Fight Those January Blues

Sad DogMisery is expected to peak the third Monday in January (Monday, January 20, 2014) being that it’s the “most depressing day” of the year. (Note: you can say things like “is expected to” if one person expects it to be true.)

That one person is Cliff Arnalls of Wales, who created the formula to determine the worst day of the year. (Note: if you can find someone who agrees with him, we can say: “Researchers agree…”)

bluemonday2

whereby…

W = weather
D = debt
d = amount of January pay check
T = time since Christmas
Q = amount of time since failure to quit bad habit
M = motivational levels
NA = the need to take action

Even though the shortest day of the year is December 21st, the weather continues getting colder throughout the month of January. In fact, in the ancient Roman calendar, the year originally started in March and ended in December. The months of January and February were just one big shapeless clump of days, as the calendar was used mainly for agricultural purposes and was based on lunar cycles rather than solar.  In the 700s BC, January and February were “created” to fill in the gap.

By a couple weeks into the new year, the energy of the holidays has long dissipated, folks have failed all or most of their resolutions, and their bank accounts are still empty.

Of course, this is just a theory — one that has been dismissed by many. But if you do feel down around this time of the year, not all hope is lost. Experts may have found the most depressing day out of 365, but they have also found a number of ways to combat the accompanying feelings of depression.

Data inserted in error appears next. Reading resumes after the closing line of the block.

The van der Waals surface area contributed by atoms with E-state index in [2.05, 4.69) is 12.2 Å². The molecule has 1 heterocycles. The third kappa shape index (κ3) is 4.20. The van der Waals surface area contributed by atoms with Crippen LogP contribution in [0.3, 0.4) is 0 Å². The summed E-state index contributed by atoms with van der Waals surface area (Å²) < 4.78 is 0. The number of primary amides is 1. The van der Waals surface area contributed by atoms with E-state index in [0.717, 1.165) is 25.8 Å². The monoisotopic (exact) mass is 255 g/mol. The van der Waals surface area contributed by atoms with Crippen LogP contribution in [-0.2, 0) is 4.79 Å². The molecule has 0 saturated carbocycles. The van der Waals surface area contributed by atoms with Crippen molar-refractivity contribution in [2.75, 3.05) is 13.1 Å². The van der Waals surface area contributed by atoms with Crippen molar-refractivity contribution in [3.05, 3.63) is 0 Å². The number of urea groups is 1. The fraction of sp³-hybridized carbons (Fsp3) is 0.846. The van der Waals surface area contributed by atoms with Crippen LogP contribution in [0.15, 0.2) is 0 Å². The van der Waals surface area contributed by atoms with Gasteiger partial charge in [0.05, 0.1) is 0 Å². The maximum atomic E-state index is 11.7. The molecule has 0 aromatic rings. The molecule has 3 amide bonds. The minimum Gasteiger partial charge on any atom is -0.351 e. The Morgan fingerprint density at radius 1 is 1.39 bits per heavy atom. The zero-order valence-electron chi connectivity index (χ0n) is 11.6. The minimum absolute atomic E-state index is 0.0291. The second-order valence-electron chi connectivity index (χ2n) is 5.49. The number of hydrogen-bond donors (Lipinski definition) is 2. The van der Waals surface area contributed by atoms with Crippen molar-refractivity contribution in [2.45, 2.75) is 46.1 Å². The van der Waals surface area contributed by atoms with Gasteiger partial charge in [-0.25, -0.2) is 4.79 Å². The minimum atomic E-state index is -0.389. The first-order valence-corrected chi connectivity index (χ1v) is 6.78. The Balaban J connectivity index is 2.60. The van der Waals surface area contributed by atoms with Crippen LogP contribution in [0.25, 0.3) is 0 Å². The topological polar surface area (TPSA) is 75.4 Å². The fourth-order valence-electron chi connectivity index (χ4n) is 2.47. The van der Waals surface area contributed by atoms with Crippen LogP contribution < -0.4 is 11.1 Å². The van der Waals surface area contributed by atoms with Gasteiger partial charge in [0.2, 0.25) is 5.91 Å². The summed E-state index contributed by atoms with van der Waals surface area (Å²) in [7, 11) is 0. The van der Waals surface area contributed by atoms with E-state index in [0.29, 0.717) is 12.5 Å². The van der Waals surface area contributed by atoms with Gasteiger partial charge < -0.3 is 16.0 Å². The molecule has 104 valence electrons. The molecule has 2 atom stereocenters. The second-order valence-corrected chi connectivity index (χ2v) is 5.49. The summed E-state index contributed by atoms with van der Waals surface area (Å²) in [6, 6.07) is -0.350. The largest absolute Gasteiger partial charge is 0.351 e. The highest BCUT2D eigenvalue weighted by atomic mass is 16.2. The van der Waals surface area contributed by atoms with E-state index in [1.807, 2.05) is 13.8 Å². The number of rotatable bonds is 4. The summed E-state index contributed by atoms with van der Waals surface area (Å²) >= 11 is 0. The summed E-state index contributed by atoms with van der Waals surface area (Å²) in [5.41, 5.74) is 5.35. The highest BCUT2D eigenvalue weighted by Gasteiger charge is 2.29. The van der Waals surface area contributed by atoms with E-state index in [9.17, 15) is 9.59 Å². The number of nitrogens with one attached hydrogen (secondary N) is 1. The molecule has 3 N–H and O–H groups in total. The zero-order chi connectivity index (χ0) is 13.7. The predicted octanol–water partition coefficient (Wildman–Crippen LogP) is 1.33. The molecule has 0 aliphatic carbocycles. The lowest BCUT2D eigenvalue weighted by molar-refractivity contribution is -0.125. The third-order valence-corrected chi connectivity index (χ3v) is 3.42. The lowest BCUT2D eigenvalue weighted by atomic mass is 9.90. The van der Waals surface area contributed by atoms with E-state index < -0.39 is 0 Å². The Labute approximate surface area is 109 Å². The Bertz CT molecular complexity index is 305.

To lighten the mood during Blue Monday or whenever all seems overwhelming, try these helpful tips:

exerciseGet out and exercise

Staving off the blue can be achieved in many cases with proper exercise and diet. In addition to improving a person’s self-image, exercising regularly releases feel-good chemicals in the body. Physical activity also increases body temperature which creates a calming sensation and reduces the release of stress hormones and other certain chemicals which can make symptoms of depression worse. Use Blue Monday to go out for a jog, play with your pups, or do a 20-minute round at the gym!

Be social

Celebrate Blue Monday with friends and family. Individuals who spend at least two hours a week interacting with others experienced less intense symptoms of depression compared to people who remained isolated. So if you are feeling down, make an effort to find some company!

Get Out of BedTake things one step at a time

For serious bouts of the blues, keeping things simple may be one of the best answers to fighting off Blue Monday. Instead of thinking about all the things you have to do, just focus on the task at hand. First, focus on getting out of bed. Once that task has been accomplished, focus on getting dressed, eating breakfast and getting ready for the day. By keeping things simple, you can feel a sense of accomplishment with each small task.

Keep up with a hobby

It makes sense that doing something you enjoy boosts mental health, and keeping up with a hobby has a positive impact even on patients with major depressive disorders. The use of hobbies to combat depression was primarily used by researcher Viktor Frankl, who created a psychotherapeutic technique called logotherapy. This form of therapy used hobbies and enjoyable activities to help refocus depressed individuals on what they felt was the meaning of life. Having a purpose, such as caring for a pet, helped bring patients back into a productive daily routine.

Do not fall victim of the hype

Who is to say your day has to be a bad one? Remember, you have control over your emotions and thoughts.

Helpful TipsTips for making it through Blue Monday:

“Have a party and celebrate” – Jack Gilbert, Ontario, Canada

“Exercise and bibliotherapy” — Dr. Alan Cohen, Royal College of General Practioners

“Watch the film ‘The Sound of Music’” — Ketan Shah, Harrow, England